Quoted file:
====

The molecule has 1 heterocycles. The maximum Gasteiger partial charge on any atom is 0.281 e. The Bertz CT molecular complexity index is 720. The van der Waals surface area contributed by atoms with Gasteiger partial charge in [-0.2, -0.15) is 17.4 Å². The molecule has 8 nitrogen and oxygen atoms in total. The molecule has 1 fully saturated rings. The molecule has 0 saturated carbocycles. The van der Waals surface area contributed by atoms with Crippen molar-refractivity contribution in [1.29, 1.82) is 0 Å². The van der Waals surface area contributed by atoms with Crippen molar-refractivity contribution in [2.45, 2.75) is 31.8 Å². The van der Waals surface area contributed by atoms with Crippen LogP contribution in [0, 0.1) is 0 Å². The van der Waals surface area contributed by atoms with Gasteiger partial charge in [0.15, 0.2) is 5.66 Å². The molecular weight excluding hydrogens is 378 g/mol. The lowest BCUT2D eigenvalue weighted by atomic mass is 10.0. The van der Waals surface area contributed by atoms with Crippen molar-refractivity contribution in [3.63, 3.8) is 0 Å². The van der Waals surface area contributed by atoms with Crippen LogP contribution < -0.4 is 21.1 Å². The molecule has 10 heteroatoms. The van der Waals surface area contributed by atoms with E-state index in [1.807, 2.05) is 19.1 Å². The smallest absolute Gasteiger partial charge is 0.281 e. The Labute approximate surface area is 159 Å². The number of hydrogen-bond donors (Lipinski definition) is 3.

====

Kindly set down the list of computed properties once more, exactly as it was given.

The molecule has 1 heterocycles. The maximum Gasteiger partial charge on any atom is 0.281 e. The Bertz CT molecular complexity index is 720. The van der Waals surface area contributed by atoms with Gasteiger partial charge in [-0.2, -0.15) is 17.4 Å². The molecule has 8 nitrogen and oxygen atoms in total. The molecule has 1 fully saturated rings. The molecule has 0 saturated carbocycles. The van der Waals surface area contributed by atoms with Crippen molar-refractivity contribution in [1.29, 1.82) is 0 Å². The van der Waals surface area contributed by atoms with Crippen molar-refractivity contribution in [2.45, 2.75) is 31.8 Å². The van der Waals surface area contributed by atoms with Crippen LogP contribution in [0, 0.1) is 0 Å². The van der Waals surface area contributed by atoms with Gasteiger partial charge in [0.15, 0.2) is 5.66 Å². The molecular weight excluding hydrogens is 378 g/mol. The lowest BCUT2D eigenvalue weighted by atomic mass is 10.0. The van der Waals surface area contributed by atoms with Crippen molar-refractivity contribution in [3.63, 3.8) is 0 Å². The van der Waals surface area contributed by atoms with Crippen LogP contribution < -0.4 is 21.1 Å². The molecule has 10 heteroatoms. The van der Waals surface area contributed by atoms with E-state index in [1.807, 2.05) is 19.1 Å². The smallest absolute Gasteiger partial charge is 0.281 e. The Labute approximate surface area is 159 Å². The number of hydrogen-bond donors (Lipinski definition) is 3.